Recent studies suggest that general anesthetic (GA) agents administered to developing rats, through its mechanism as an NMDA antagonist or a GABAa mimetic, may damage developing neural cells by inducing a higher rate of programmed cell death (apoptosis). Similar heightened degeneration was also apparent in higher primates such as the monkey. This warrants strong concern, as every year thousands of pregnant women and children below 1 year of age undergo a surgical procedure in which GAs are used. A spike in neuroapoptosis may lead to long term cognitive deficiencies lingering into adulthood. Are humans vulnerable to these affects? Different pathways are under investigation as to the cause of the damage in animals, but humans have different metabolic pathways than even higher primates, and the basic mechanism by which GAs take affect is not well understood. Scientists continue to unravel the underlying mechanism, seeking to stop the apoptotic cascade, all the while maintaining the benefits of the sedative effect. Promising new hope comes.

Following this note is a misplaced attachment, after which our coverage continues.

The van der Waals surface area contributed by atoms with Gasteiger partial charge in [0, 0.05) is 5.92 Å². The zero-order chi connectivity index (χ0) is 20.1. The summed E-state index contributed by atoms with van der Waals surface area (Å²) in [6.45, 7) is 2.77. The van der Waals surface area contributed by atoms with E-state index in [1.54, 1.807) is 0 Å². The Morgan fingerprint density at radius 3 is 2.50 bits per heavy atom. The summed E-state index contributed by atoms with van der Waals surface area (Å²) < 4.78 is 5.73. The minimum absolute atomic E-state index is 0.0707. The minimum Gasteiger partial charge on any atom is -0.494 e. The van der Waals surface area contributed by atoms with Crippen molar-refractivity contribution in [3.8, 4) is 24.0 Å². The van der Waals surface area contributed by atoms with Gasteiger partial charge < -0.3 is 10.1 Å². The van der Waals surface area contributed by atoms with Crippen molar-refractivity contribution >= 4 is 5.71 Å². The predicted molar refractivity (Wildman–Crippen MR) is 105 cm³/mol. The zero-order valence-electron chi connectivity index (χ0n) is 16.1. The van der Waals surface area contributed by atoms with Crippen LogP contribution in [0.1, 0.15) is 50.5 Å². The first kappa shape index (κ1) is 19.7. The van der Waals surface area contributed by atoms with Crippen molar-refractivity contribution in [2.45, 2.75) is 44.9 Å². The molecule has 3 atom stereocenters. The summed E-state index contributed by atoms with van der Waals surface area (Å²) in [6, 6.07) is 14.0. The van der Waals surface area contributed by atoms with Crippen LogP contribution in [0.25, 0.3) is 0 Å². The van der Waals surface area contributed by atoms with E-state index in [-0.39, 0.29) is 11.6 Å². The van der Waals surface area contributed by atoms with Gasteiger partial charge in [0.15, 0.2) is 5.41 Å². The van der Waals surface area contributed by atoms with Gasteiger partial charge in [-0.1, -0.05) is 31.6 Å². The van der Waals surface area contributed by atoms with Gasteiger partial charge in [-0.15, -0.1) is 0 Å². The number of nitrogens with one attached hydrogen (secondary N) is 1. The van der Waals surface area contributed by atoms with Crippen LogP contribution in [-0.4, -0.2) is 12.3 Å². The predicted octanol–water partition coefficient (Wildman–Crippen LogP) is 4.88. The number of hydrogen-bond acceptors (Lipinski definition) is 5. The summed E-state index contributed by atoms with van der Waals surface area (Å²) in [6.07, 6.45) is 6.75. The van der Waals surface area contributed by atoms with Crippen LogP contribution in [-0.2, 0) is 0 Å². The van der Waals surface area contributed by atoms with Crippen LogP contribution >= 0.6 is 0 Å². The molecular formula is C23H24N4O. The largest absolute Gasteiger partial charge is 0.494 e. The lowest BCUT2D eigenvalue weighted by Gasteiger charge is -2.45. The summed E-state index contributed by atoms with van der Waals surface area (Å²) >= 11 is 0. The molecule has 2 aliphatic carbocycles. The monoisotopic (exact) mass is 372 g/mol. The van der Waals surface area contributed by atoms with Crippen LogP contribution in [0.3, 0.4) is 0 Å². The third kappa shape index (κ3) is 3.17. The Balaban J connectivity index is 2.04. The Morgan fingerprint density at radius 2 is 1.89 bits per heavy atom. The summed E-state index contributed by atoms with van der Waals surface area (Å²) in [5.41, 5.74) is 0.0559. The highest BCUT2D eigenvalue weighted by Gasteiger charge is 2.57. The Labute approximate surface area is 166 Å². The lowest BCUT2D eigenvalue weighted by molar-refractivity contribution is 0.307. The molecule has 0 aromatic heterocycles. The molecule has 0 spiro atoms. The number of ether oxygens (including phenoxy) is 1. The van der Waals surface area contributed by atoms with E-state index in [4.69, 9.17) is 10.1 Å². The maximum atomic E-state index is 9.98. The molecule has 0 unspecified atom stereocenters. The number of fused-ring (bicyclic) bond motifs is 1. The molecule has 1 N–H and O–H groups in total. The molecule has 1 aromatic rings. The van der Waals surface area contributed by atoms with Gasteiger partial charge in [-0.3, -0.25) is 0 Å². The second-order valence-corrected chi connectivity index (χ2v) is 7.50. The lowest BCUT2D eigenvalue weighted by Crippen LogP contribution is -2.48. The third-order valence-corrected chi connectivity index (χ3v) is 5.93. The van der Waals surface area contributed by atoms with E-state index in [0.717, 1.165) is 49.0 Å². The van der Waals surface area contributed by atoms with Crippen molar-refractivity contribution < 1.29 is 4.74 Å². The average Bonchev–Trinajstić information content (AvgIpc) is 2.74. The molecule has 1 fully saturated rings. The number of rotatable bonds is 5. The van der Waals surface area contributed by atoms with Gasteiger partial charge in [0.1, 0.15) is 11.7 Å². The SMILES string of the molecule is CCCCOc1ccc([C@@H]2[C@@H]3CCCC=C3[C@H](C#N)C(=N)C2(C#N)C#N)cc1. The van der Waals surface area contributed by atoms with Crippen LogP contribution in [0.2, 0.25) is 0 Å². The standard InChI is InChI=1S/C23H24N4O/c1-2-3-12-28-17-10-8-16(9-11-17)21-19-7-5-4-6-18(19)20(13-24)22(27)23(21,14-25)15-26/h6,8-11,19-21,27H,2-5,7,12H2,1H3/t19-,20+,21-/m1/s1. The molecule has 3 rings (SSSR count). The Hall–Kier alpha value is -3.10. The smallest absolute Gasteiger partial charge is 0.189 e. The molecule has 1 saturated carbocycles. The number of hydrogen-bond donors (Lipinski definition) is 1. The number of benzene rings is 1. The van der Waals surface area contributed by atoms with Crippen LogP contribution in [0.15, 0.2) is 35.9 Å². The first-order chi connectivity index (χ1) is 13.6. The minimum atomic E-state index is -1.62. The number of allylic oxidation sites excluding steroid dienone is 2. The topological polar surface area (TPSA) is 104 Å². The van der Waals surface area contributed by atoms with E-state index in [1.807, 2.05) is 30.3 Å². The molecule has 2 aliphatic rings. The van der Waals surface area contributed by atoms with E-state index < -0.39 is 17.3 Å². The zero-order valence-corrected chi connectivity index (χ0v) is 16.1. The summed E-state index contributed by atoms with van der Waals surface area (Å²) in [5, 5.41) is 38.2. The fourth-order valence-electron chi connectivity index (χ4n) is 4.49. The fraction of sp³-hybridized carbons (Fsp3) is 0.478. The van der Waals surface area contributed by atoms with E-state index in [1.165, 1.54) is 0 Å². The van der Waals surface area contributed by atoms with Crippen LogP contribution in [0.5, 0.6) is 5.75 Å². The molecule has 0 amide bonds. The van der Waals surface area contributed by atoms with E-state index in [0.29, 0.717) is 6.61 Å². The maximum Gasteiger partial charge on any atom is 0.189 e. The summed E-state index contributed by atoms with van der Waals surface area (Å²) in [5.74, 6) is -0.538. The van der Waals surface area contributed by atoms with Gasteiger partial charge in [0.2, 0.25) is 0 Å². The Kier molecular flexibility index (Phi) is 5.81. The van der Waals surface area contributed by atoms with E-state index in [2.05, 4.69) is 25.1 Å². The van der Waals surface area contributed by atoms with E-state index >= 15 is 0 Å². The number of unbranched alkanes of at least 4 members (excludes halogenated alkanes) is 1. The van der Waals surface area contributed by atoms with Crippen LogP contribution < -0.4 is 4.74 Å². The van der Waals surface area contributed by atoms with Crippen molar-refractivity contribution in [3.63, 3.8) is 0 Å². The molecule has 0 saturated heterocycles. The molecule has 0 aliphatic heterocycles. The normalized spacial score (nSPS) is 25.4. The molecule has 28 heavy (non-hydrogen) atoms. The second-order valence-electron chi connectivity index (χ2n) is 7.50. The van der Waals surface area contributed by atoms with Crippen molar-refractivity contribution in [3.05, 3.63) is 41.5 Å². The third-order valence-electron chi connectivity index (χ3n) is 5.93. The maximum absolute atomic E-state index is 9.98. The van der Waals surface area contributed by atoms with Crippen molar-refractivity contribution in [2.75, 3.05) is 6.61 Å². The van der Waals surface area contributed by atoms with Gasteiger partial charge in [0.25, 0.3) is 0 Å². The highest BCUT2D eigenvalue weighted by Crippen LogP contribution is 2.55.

Rosenfeld, Y. Y. (2014). Apoptotic Neurodegeneration in the Developing Human Brain: Possible Role of General Anesthetics in Its Genesis, and of L-Carnitine in Its Reversal. The Science Journal of the Lander College of Arts and Sciences, 7 (2). Retrieved from https://touroscholar.touro.edu/cgi/viewcontent.cgi?article=1107&context=sjlcas